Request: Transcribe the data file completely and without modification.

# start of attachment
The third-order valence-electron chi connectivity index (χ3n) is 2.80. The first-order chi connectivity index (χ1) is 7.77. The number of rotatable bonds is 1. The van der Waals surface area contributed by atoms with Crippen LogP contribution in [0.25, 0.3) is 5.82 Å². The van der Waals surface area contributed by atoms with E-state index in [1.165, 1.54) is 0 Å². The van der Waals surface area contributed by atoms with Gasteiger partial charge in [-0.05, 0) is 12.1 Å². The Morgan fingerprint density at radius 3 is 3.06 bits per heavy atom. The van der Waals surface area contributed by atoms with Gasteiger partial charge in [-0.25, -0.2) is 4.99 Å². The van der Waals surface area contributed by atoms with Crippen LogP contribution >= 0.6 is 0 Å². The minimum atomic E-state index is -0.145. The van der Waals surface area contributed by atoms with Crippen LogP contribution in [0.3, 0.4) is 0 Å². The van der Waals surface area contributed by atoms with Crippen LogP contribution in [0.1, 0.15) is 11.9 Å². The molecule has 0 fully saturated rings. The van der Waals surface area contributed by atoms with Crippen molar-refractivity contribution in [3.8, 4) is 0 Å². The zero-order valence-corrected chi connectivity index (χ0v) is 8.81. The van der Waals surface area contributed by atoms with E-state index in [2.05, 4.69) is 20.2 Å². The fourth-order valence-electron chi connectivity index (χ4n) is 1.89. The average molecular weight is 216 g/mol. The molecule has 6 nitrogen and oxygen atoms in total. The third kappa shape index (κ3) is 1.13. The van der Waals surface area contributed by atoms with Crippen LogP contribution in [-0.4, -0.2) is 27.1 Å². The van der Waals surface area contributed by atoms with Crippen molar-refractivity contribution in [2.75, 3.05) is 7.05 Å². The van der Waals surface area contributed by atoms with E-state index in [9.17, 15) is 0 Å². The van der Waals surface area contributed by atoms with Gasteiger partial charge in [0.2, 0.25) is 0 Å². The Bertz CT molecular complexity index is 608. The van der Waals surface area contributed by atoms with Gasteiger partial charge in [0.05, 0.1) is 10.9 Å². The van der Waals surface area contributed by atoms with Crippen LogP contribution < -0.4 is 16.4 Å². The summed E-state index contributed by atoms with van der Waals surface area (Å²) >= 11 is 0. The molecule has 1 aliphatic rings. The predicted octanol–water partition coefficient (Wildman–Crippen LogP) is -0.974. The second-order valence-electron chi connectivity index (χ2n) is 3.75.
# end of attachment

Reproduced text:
The third-order valence-electron chi connectivity index (χ3n) is 2.80. The first-order chi connectivity index (χ1) is 7.77. The number of rotatable bonds is 1. The van der Waals surface area contributed by atoms with Crippen LogP contribution in [0.25, 0.3) is 5.82 Å². The van der Waals surface area contributed by atoms with E-state index in [1.165, 1.54) is 0 Å². The van der Waals surface area contributed by atoms with Gasteiger partial charge in [-0.05, 0) is 12.1 Å². The Morgan fingerprint density at radius 3 is 3.06 bits per heavy atom. The van der Waals surface area contributed by atoms with Gasteiger partial charge in [-0.25, -0.2) is 4.99 Å². The van der Waals surface area contributed by atoms with Crippen LogP contribution >= 0.6 is 0 Å². The minimum atomic E-state index is -0.145. The van der Waals surface area contributed by atoms with Crippen LogP contribution in [0.3, 0.4) is 0 Å². The van der Waals surface area contributed by atoms with Crippen LogP contribution in [0.1, 0.15) is 11.9 Å². The molecule has 0 fully saturated rings. The van der Waals surface area contributed by atoms with Crippen molar-refractivity contribution in [3.8, 4) is 0 Å². The zero-order valence-corrected chi connectivity index (χ0v) is 8.81. The van der Waals surface area contributed by atoms with E-state index in [2.05, 4.69) is 20.2 Å². The fourth-order valence-electron chi connectivity index (χ4n) is 1.89. The average molecular weight is 216 g/mol. The molecule has 6 nitrogen and oxygen atoms in total. The third kappa shape index (κ3) is 1.13. The van der Waals surface area contributed by atoms with Crippen LogP contribution in [-0.4, -0.2) is 27.1 Å². The van der Waals surface area contributed by atoms with Crippen molar-refractivity contribution in [2.75, 3.05) is 7.05 Å². The van der Waals surface area contributed by atoms with E-state index in [9.17, 15) is 0 Å². The van der Waals surface area contributed by atoms with Gasteiger partial charge in [0.2, 0.25) is 0 Å². The Bertz CT molecular complexity index is 608. The van der Waals surface area contributed by atoms with Gasteiger partial charge in [0.05, 0.1) is 10.9 Å². The van der Waals surface area contributed by atoms with Crippen LogP contribution < -0.4 is 16.4 Å². The summed E-state index contributed by atoms with van der Waals surface area (Å²) >= 11 is 0. The molecule has 1 aliphatic rings. The predicted octanol–water partition coefficient (Wildman–Crippen LogP) is -0.974. The second-order valence-electron chi connectivity index (χ2n) is 3.75.